If Chuck really believes that all these religions lead to God, shouldn’t his church send out reverse missionaries to convert Christians back to their local religions?  Why should Christians in India be suffering so if Hinduism is an equally valid path to God?

People get offended by the notion that Jesus is the only way to salvation as if that is a bad thing.  But they are missing the whole point: We are dead in our sins without him.  We should be rejoicing that there is a way back to God at all – any way.  Praise God for that!

You can order the pamphlet for $2 here.  If the link doesn’t work, go here and go to the store and search for “Jesus, The Only Way: 100 Verses.”

54 thoughts on “Jesus is still the only way”

  1. Hi Douglas,

    “Sales people always say they are not forcing you to do anything… give me a break… There… another specific item that I commented on…”

    Douglas, this is just a blog. You are welcome here. But I didn’t come to you. I’m not forcing anything on you. I have investigated the evidence for the life, death and resurrection of Jesus and I find it to be very compelling. I think the universe is as He described it. I put my trust in what He has done for me.

    If you have examined the evidence with an open mind and have no interest in following him, then I’m not going to chase you down and force anything on you. If you can find any verses in the Bible that say we should force others to believe and follow Jesus then I’d be interested in reviewing them with you.

    Re. your last comment, there are ignorant people today and there were ignorant people then. That doesn’t prove much.

    I think the resurrection account is the most feasible explanation for what happened to Jesus’ body. His disciples (except for one) fled when He was crucified. They went into hiding – some together and some not. They had no reason to risk their lives and steal the body.

    The Romans and the Jews had every reason to parade the body through the street, but they didn’t have it.

    Conspiracies usually break down rather quickly when someone is caught. But these Apostles risked their lives (and some gave their lives) for what they believed to be the truth. The mass hallucination idea is implausible to me, and it certainly wouldn’t have impacted the Apostle Paul.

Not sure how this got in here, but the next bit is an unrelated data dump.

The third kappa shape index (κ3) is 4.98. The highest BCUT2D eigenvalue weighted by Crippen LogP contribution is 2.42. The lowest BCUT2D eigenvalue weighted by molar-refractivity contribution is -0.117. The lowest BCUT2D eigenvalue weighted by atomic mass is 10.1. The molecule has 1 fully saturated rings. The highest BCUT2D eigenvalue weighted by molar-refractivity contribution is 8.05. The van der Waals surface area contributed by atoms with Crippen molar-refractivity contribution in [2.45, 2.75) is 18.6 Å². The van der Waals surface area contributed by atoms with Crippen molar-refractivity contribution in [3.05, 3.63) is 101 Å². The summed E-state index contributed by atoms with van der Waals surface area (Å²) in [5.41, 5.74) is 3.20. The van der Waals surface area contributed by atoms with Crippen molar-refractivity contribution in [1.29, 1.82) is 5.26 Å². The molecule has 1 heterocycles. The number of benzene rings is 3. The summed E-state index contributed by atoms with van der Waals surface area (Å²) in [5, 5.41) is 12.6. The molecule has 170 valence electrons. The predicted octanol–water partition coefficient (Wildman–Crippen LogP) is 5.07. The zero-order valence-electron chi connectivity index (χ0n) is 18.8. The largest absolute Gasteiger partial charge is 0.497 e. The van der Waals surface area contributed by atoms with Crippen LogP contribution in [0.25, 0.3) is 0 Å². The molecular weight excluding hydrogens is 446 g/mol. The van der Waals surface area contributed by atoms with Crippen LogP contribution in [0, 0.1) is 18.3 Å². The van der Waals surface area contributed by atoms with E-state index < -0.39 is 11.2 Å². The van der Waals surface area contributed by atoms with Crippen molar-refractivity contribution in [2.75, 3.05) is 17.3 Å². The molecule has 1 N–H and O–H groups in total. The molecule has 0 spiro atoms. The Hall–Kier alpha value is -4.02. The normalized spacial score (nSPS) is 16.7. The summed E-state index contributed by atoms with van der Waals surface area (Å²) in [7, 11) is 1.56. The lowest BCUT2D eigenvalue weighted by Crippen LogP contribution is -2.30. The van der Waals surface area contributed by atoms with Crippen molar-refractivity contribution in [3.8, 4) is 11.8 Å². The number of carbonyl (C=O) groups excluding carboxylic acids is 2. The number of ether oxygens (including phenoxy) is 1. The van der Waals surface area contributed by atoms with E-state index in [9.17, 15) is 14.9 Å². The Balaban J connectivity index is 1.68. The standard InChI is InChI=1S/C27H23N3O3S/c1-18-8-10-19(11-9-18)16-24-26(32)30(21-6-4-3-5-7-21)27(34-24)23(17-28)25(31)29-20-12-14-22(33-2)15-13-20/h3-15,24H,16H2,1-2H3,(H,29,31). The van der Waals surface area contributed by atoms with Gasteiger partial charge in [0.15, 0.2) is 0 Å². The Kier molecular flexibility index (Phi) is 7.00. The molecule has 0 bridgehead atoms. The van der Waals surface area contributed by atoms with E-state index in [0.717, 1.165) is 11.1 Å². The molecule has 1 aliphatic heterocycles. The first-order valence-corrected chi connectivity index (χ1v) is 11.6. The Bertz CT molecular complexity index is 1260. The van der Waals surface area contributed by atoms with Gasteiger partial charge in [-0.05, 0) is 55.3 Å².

You created a scenario that you think is plausible. I see lots of holes in it. But do you have any evidence to point to? I have documented eyewitness accounts. You are free to question them and perhaps you won’t find them compelling. But I have something to point to. If you have reliable copies of 1st century manuscripts documenting your version that would be interesting.

    I wrote about the crediibility of the authors here and here.

    By the way, ridicule is not an argument. You can express all the dismay you like about the fact that we believe in Jesus. I think it is pretty ridiculous that atheists see the complexity of the universe and are convinced that it all come from nothing without a first cause behind it. But I don’t shout that in an attempt to persuade them to my point of view.

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  2. It amazes me that someone would think the Gospel of John was written by someone other than John. Unless he lived to be very old, the book had to be written in less than 100 years after Jesus’ death.

    If you can discount verses as you pick and choose, you can make the Bible say anything you want.

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  3. I don’t think it is considered unusual for ancient writers to give credit to the one who taught them about what they wrote. But as Neil suggested, he has a less than accurate notion of what constitutes “most scholars”, and who wrote that Gospel and when is argued mostly to lessen the credibility and thus the message.

    It is pretty spineless for a pastor to pretend there are other ways when his own Holy Book says otherwise.